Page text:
The Global Supply Chain and the Hospitality Industry

The Global Supply Chain and the Hospitality Industry

Trends | 10/8/2021

As with every other sector of the economy, manufacturing and sourcing activities for the hospitality industry have been impacted by the unprecedented supply chain problems. And the problems don’t seem to be repairing themselves any time soon.

The Hospitality Industry Supply Chain

On the Sea

From raw materials to finished products, the supply chain globally is severely strained. Tens of thousands of full containers are sitting in ports waiting for ships to take them away. Hundreds of thousands more are sitting on ships or in ports empty, waiting to be returned to China, India, and other export-heavy countries to be refilled. Worse, there are lines of ships waiting to be offloaded floating around outside of ports like Los Angeles. This has caused tens of thousands of containers to be delayed from being returned to their origin in China. 

Supply Chain bar graphs

Shipping delays in ports caused by a lack of onshore personnel, as well as shipboard personnel, are wreaking havoc on the delivery of goods. This has been combined with factory shutdowns around the world that have created a massive backlog of orders.

In a strange turn of events, empty containers are being auctioned to the highest bidder and many companies are chartering container ships to get their goods to their shelves.


Shutdowns and changes caused by the pandemic created supply shortages. The rapid recovery of the economy has led to demand for goods and services dramatically out-stripping supply.

Over the Road

Trucking companies are struggling to find drivers to move goods from ports to final destinations. With the massive volume arriving at ports, the existing trucking system simply can’t keep up.

This is causing major hubs, like Chicago, to shut down. They are so clogged with trailers and goods, they’re not accepting new shipments until they can clear space.


OPEC (The Organization of Petroleum Exporting Countries) is raising prices and creating uncertainty in the oil market.

To complicate matters, the US has stopped the permits for the Keystone XL pipeline that would have brought oil from Canada to Nebraska. The developer has abandoned the project with about 8% of the pipeline completed.

While global demand for energy, and the goods and services that energy powers, is increasing dramatically, the world is attempting to change its energy sources.

The Jam Up

This created a jam in delivery that’s stopping everything from computers to cars to hotel towels from arriving at the end users.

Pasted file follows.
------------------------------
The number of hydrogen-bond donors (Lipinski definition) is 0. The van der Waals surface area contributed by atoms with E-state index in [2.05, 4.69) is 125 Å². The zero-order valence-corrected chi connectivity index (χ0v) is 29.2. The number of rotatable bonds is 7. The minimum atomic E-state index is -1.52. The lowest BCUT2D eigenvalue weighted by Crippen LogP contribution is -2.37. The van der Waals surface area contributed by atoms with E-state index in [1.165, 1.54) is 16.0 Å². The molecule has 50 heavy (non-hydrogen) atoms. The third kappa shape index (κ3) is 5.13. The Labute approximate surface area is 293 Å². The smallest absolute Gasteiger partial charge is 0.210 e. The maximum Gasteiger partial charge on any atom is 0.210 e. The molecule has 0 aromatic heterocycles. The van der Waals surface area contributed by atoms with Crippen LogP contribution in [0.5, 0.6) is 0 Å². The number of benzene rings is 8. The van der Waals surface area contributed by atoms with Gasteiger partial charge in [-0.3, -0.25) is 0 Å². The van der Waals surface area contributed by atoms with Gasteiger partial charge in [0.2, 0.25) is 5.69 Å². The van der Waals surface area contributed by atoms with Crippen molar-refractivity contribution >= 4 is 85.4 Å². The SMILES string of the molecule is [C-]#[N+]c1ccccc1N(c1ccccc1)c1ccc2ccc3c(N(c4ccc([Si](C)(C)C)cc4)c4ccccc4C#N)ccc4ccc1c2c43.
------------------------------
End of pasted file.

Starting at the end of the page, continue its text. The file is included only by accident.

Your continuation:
The Textile Industry Issues

The textile industry is experiencing its own issues caused by a massive and sudden increase in demand.

The Cotton Problem

This has put a lot of pressure on growers to produce more cotton and other textile fibers. Cotton growing acreage is not increasing, however, and cotton yields have fallen recently due to pests and flooding.

Cotton Supply

The US government banned the importation of cotton from the Xingjian/Uygur region of China over concerns about forced labor practices that have been reported in the area. Textile mills must prove that cotton from that area was not produced using forced labor. The chain of custody documentation from the field to the manufacturer to the retailer is ponderous and is slowing down production. This region produces 80% of China’s cotton. This change has affected production and is causing China to import more cotton, further impacting the available cotton on the global market.

Polyester and Oil

Higher oil prices mean higher price for polyester, one of the most popular fabrics in the world. Because polyester competes with other plastics for oil, the increased demand for goods (and the accompanying packaging) further affects the price and availability of polyester.

Combining that with a huge increase in demand as the economy bounces back from the shutdowns caused by COVID-19, there’s simply a shortage of raw materials and finished products.

New Variants and Supply Chain Delays

The rise of the delta variant of COVID-19 has plunged many areas right back into the shutdowns and social distancing that caused these delays in the first place. This is further complicated by the fact that delta and other variants are disproportionately affecting the same areas where manufacturing is occurring, particularly those of linens.

Responses to the new variants have varied, but in many cases, these responses are negatively impacting the production of commercial linen and bedding.


The Global Wage Issue

One area where the COVID-19 pandemic has a massive impact is in the labor market. Not just trucking or shipping companies can’t find people, but textile mills are struggling to find staff. Combined with longer hours to try to meet demand, and you have a recipe for disaster.

Lockdowns that have rolled through nearly every nation on earth have closed mills, sometimes for months at a time, have further increased the backlogged need.

The search for workers has been hampered by government subsidies to workers affected by the pandemic. For the first time, millions of workers can make a living staying home versus going to work.

When Will It End?

No one really knows when these shipping concerns will clear up. It might be years before we find ourselves back where everything we want is on our shelves again.

Stock up when you can. It will help you maintain your rooms, spa, pool, and dining room.

At 1Concier, we’re doing everything we can to mitigate the impact of these circumstances and offer exceptional services and top-quality products. Contact one of our Account executives to ensure we have the products you need, when you need them. Our team is here to help your business thrive.

Additional reference articles of note: CNN : "More ships than parking spots': What a stuck supply chain looks like".



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